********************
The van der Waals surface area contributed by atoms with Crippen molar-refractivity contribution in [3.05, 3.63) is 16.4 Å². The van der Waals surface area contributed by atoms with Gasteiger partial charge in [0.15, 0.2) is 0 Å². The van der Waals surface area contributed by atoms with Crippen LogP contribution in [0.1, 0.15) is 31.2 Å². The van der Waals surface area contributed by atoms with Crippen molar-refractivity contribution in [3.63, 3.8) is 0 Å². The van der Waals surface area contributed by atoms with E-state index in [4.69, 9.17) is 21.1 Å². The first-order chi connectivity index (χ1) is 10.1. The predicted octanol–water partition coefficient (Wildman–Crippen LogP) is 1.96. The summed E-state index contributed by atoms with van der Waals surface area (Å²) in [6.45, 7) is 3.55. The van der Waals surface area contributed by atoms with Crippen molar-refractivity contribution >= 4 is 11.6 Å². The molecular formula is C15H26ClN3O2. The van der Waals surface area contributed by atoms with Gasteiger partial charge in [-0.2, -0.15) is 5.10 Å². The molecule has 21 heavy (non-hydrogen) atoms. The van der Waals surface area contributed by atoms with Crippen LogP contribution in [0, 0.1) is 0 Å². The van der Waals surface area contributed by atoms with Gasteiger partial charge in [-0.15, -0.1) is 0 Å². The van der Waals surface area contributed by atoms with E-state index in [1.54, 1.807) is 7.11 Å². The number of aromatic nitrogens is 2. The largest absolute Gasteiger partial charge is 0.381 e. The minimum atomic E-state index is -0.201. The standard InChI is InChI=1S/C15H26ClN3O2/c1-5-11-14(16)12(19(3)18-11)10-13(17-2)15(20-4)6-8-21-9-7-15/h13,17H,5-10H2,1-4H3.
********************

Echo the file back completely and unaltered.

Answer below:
The van der Waals surface area contributed by atoms with Crippen molar-refractivity contribution in [3.05, 3.63) is 16.4 Å². The van der Waals surface area contributed by atoms with Gasteiger partial charge in [0.15, 0.2) is 0 Å². The van der Waals surface area contributed by atoms with Crippen LogP contribution in [0.1, 0.15) is 31.2 Å². The van der Waals surface area contributed by atoms with Crippen molar-refractivity contribution in [3.63, 3.8) is 0 Å². The van der Waals surface area contributed by atoms with E-state index in [4.69, 9.17) is 21.1 Å². The first-order chi connectivity index (χ1) is 10.1. The predicted octanol–water partition coefficient (Wildman–Crippen LogP) is 1.96. The summed E-state index contributed by atoms with van der Waals surface area (Å²) in [6.45, 7) is 3.55. The van der Waals surface area contributed by atoms with Crippen molar-refractivity contribution >= 4 is 11.6 Å². The molecular formula is C15H26ClN3O2. The van der Waals surface area contributed by atoms with Gasteiger partial charge in [-0.2, -0.15) is 5.10 Å². The molecule has 21 heavy (non-hydrogen) atoms. The van der Waals surface area contributed by atoms with Crippen LogP contribution in [0, 0.1) is 0 Å². The van der Waals surface area contributed by atoms with Gasteiger partial charge in [-0.15, -0.1) is 0 Å². The van der Waals surface area contributed by atoms with E-state index in [1.54, 1.807) is 7.11 Å². The number of aromatic nitrogens is 2. The largest absolute Gasteiger partial charge is 0.381 e. The minimum atomic E-state index is -0.201. The standard InChI is InChI=1S/C15H26ClN3O2/c1-5-11-14(16)12(19(3)18-11)10-13(17-2)15(20-4)6-8-21-9-7-15/h13,17H,5-10H2,1-4H3.